Professor Saward: To take one step back, the role of this Committee could well be to come up with a stipulative definition of precisely that with a number of riders and a number of those riders could be illustrative examples of what would fall within that category. You mentioned the work around the 2000 Act and you may well have done that kind of work in some detail then, but it seems to me that that particular question cannot be advanced unless there is a strong stipulative definition either to agree with or partially or wholly argue against. I do not mean to duck the question at all; I am not a legal scholar so I am a little bit careful with the question. This is an enormous opportunity for this Committee to put something up about where the boundaries of such issues may reasonably be thought to lie and see what reasonable or other objections or amendments to those others may put forward.

  Q28  Lord Shaw of Northstead: Dealing with the question of who initiates a referendum, the inference has been that, in fact, governments initiate them very often when they are in an awkward spot and do not want to take the decision themselves. It has come up that there were instances of other people initiating them. How, in fact, would that work in this country? To me it seems appalling if Parliament was to be bypassed in a way by the setting up of another authority, possibly with a committee and so on, with debates ensuing and all the rest of it, to decide as to whether or not there should be a referendum. That surely is not being suggested by anybody, is it?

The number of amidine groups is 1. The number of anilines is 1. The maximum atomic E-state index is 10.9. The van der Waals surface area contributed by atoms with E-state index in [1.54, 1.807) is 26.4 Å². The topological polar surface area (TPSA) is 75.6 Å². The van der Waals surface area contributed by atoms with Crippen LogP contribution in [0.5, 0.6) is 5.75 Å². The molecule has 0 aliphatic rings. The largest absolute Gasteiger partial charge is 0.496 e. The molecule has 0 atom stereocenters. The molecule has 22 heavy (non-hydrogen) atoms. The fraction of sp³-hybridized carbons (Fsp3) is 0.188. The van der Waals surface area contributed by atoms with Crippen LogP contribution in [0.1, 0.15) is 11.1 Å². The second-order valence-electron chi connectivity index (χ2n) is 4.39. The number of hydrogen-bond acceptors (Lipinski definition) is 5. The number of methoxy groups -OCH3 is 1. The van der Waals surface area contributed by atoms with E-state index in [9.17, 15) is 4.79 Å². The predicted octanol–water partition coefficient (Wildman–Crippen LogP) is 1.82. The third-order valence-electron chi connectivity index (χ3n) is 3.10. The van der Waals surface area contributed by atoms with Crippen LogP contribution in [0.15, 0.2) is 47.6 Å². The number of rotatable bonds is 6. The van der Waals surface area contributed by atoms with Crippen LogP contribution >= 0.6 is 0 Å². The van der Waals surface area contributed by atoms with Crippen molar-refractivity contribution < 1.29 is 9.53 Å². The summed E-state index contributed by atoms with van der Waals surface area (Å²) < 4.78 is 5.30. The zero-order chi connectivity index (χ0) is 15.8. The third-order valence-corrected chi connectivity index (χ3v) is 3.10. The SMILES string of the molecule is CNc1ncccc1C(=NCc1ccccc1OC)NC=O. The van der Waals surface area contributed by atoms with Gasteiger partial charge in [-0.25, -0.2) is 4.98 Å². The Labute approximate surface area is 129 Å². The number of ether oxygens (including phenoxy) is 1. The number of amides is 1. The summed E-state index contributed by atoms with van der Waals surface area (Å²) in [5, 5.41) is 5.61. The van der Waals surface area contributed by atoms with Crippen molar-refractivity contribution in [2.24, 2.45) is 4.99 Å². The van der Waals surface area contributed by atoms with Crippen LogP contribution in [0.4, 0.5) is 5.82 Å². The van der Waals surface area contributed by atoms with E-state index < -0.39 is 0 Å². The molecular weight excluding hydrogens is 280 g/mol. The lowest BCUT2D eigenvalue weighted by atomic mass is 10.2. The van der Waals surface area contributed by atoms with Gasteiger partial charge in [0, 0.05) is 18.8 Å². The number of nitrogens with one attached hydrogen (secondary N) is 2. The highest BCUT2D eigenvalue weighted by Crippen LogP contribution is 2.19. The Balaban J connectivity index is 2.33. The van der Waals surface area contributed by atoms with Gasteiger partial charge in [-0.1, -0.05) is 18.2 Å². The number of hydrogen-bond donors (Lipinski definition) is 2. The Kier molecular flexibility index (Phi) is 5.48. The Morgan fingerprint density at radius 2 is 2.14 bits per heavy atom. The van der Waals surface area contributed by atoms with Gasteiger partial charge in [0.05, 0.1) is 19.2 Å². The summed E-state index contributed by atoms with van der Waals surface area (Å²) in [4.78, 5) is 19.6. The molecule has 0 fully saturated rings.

Professor Saward: I am not so sure. Not many weeks ago in a speech at my university David Cameron talked a good deal about the citizens' initiative. He may well have intended that to be around local government issues, but it seemed to me he left the door a little open on that as to whether it might involve national issues. In direct response, citizens' initiative, sometimes CIR—citizens' initiative and referendum—where it is used around the world uses different threshold requirements, so a certain percentage of the electorate, for example, or a certain specified number (hundreds or thousands, whatever it may be), of signatures on the appropriate form gathered in the appropriate way need to be provided.

  Professor Smith: In the appropriate time.